After sustaining multiple concussions resulting in his absence from the field in over a year, it may be time for Jahvid Best to hang it up.
The Lions' running back was placed on the physically unable to perform list on August 27 and hasn't played since he suffered a concussion on October 16 against the San Francisco 49ers. This was his second in his three years in the NFL.
On October 9, head coach Jim Schwartz revealed that not only was Best engaging in "some return-to-play protocol" but that he was "in the best shape he’s been since he was a rookie." Yet almost one year after his concussion, the Lions announced that Best would not be cleared to play.
Best has a long history with head injuries. In addition to the concussion on October 16, he was injured for the same reason a couple months prior in the preseason. He also had two concussions in college while at California.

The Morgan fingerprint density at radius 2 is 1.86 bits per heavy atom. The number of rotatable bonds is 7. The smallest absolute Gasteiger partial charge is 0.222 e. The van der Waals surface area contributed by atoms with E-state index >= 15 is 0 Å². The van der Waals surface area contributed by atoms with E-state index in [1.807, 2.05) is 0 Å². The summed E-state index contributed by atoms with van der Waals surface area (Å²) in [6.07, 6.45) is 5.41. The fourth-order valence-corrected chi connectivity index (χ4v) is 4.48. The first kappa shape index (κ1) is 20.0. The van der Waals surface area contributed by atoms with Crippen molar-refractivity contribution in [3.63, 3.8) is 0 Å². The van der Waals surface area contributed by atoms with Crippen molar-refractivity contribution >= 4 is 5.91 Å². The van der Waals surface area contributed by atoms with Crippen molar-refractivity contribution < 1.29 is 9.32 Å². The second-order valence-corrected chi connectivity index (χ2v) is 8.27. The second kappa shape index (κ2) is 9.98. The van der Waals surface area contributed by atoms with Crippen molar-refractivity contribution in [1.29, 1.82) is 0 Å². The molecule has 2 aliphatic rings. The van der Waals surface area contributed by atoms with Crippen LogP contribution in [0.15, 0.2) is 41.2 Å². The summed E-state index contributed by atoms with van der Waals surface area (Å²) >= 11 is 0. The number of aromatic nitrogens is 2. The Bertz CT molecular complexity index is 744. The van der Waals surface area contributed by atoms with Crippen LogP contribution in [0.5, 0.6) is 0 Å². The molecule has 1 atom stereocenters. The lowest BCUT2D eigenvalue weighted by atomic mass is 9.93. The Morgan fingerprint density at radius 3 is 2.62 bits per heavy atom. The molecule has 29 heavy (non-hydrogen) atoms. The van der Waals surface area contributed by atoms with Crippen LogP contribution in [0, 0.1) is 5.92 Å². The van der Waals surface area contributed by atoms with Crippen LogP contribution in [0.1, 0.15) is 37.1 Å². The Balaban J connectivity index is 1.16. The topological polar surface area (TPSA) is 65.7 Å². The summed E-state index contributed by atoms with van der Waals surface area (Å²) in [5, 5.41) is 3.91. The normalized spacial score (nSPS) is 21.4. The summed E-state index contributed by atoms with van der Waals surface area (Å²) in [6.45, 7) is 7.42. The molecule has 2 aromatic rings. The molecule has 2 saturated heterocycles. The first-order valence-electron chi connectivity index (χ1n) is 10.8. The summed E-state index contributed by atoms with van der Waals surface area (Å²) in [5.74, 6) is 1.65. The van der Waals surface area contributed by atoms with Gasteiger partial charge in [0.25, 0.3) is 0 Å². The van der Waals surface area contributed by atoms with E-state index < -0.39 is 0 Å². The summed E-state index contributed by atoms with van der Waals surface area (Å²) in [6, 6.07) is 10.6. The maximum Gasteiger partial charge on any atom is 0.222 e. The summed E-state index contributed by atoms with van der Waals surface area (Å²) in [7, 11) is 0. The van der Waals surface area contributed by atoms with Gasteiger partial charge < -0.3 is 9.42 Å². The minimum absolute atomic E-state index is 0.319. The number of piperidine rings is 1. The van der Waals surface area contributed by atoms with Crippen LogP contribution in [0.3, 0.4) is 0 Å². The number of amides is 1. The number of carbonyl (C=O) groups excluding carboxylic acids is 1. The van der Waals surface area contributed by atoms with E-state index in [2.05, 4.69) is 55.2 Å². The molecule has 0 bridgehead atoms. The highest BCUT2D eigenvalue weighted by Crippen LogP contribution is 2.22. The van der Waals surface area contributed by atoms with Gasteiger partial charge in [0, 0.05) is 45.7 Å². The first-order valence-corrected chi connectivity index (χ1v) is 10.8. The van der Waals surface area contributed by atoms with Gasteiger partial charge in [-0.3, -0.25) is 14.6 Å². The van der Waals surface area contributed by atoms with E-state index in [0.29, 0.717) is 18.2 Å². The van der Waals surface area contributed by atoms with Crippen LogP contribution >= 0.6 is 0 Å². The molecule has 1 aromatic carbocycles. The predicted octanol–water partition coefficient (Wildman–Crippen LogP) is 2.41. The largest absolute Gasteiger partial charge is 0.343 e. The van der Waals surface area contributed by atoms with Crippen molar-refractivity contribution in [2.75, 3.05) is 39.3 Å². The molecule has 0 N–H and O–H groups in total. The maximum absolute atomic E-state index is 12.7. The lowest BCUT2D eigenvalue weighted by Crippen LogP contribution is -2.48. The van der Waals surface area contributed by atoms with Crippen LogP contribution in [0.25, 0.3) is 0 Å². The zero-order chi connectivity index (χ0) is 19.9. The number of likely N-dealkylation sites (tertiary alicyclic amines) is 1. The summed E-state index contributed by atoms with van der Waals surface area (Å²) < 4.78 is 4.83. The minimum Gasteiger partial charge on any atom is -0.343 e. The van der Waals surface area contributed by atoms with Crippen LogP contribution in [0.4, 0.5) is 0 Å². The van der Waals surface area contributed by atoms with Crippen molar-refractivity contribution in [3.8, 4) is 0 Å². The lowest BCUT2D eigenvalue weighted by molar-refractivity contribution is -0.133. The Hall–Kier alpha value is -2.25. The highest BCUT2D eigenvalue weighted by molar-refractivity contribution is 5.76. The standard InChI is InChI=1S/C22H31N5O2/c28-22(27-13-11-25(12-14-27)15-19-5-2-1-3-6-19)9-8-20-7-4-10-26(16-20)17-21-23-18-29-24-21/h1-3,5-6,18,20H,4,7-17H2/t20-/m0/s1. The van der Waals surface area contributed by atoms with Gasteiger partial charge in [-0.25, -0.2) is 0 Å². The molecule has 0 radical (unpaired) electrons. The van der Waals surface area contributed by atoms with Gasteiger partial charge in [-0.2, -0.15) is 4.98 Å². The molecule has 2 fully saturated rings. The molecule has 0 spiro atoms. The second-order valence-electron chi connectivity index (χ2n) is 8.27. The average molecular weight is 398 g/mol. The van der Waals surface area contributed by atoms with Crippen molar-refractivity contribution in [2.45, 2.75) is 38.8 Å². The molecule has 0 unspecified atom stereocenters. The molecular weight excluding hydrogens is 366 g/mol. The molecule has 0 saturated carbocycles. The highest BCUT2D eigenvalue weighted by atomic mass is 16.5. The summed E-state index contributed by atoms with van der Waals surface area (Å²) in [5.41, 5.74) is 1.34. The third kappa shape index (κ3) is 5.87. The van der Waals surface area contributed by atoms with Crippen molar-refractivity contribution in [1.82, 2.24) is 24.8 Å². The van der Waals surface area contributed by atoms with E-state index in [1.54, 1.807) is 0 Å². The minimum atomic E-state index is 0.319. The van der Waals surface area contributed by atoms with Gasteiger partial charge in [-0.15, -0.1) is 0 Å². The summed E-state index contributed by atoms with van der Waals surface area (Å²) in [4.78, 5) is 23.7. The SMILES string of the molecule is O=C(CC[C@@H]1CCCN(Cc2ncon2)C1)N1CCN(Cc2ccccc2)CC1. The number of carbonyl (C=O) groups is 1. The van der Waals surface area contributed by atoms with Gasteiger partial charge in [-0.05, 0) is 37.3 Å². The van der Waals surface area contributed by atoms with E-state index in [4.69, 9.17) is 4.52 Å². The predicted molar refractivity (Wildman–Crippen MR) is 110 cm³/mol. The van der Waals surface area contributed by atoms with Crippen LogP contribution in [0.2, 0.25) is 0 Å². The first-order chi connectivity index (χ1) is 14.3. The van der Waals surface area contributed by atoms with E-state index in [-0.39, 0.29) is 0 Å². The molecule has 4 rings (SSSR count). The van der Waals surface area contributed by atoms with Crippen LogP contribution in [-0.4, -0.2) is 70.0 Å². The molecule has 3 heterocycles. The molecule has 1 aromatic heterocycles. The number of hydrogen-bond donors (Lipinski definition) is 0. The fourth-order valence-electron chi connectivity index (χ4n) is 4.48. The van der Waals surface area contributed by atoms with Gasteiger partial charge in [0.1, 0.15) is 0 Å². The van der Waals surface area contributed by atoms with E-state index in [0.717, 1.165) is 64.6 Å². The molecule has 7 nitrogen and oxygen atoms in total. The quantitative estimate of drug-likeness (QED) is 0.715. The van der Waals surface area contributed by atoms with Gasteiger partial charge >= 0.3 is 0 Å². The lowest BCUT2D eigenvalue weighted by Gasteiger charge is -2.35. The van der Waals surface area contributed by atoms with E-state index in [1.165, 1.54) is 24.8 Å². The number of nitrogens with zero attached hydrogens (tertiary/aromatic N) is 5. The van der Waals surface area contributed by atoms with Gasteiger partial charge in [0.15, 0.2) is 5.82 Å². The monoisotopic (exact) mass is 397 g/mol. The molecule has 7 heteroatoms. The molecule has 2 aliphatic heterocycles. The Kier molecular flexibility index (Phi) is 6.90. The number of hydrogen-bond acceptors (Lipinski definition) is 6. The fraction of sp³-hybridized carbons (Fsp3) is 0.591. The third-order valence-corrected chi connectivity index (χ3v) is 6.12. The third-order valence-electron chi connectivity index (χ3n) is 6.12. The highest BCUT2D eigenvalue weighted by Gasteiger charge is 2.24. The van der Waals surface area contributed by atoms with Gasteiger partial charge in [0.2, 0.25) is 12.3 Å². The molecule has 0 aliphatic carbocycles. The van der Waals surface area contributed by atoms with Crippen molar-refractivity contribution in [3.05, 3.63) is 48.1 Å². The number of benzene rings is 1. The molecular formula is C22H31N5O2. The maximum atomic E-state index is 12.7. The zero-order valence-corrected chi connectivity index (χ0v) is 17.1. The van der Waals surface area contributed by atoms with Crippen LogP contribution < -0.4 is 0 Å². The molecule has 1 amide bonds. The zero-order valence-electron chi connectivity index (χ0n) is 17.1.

If the Lions' medical staff determined he could not play after missing an entire year, it's obvious Best's injuries are more serious than we assumed.
We've already seen how just one concussion can severely impact a player both physically and emotionally. With increasing awareness of the long-term effects of concussions on the brain, the NFL cannot afford to take Best's situation lightly.
If he returns to the field and is hit hard, it may induce another concussion or worse leave him permanently injured. So far we know he's had four concussions. Who knows how serious his injuries truly are?
The NFL allows a three-week window for teams to activate players on the PUP list and it is quickly closing. Best clearly hasn't made any significant improvements in 12 months and it is unlikely he will do so in just three weeks.
A professional football career is only temporary. For the sake of his health and his life, Jahvid Best should retire.